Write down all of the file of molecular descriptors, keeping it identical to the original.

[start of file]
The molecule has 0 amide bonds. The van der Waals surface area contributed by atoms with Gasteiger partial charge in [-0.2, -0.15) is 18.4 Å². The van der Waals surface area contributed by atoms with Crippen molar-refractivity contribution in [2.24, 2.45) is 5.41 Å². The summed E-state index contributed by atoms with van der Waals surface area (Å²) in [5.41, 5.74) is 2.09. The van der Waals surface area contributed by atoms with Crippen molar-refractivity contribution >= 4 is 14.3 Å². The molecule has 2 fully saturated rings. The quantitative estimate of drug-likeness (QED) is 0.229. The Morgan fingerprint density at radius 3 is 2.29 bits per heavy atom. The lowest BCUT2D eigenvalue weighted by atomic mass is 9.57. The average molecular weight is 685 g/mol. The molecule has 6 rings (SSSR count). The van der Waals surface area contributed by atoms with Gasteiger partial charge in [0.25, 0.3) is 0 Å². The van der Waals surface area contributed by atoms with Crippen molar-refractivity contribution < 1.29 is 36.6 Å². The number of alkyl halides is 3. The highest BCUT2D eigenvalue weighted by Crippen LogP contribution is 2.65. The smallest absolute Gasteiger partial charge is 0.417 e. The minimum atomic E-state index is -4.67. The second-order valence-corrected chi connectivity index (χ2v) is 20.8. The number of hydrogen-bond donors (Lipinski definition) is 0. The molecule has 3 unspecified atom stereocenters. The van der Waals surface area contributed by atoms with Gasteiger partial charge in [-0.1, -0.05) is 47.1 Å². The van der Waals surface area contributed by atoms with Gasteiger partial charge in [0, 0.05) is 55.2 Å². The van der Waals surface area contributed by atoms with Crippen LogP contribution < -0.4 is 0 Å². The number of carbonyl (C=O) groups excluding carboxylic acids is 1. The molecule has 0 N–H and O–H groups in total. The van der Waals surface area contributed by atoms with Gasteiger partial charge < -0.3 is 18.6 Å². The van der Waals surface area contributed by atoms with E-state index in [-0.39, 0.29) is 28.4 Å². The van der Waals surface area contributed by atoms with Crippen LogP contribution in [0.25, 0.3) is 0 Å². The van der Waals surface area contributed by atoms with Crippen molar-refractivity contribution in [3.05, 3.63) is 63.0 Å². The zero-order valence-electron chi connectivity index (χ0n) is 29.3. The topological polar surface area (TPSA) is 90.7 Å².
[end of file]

The molecule has 0 amide bonds. The van der Waals surface area contributed by atoms with Gasteiger partial charge in [-0.2, -0.15) is 18.4 Å². The van der Waals surface area contributed by atoms with Crippen molar-refractivity contribution in [2.24, 2.45) is 5.41 Å². The summed E-state index contributed by atoms with van der Waals surface area (Å²) in [5.41, 5.74) is 2.09. The van der Waals surface area contributed by atoms with Crippen molar-refractivity contribution >= 4 is 14.3 Å². The molecule has 2 fully saturated rings. The quantitative estimate of drug-likeness (QED) is 0.229. The Morgan fingerprint density at radius 3 is 2.29 bits per heavy atom. The lowest BCUT2D eigenvalue weighted by atomic mass is 9.57. The average molecular weight is 685 g/mol. The molecule has 6 rings (SSSR count). The van der Waals surface area contributed by atoms with Gasteiger partial charge in [0.25, 0.3) is 0 Å². The van der Waals surface area contributed by atoms with Crippen molar-refractivity contribution < 1.29 is 36.6 Å². The number of alkyl halides is 3. The highest BCUT2D eigenvalue weighted by Crippen LogP contribution is 2.65. The smallest absolute Gasteiger partial charge is 0.417 e. The minimum atomic E-state index is -4.67. The second-order valence-corrected chi connectivity index (χ2v) is 20.8. The number of hydrogen-bond donors (Lipinski definition) is 0. The molecule has 3 unspecified atom stereocenters. The van der Waals surface area contributed by atoms with Gasteiger partial charge in [-0.1, -0.05) is 47.1 Å². The van der Waals surface area contributed by atoms with Gasteiger partial charge in [0, 0.05) is 55.2 Å². The van der Waals surface area contributed by atoms with Crippen LogP contribution < -0.4 is 0 Å². The number of carbonyl (C=O) groups excluding carboxylic acids is 1. The molecule has 0 N–H and O–H groups in total. The van der Waals surface area contributed by atoms with Gasteiger partial charge < -0.3 is 18.6 Å². The van der Waals surface area contributed by atoms with E-state index in [-0.39, 0.29) is 28.4 Å². The van der Waals surface area contributed by atoms with Crippen LogP contribution in [0.25, 0.3) is 0 Å². The van der Waals surface area contributed by atoms with Crippen molar-refractivity contribution in [3.05, 3.63) is 63.0 Å². The zero-order valence-electron chi connectivity index (χ0n) is 29.3. The topological polar surface area (TPSA) is 90.7 Å².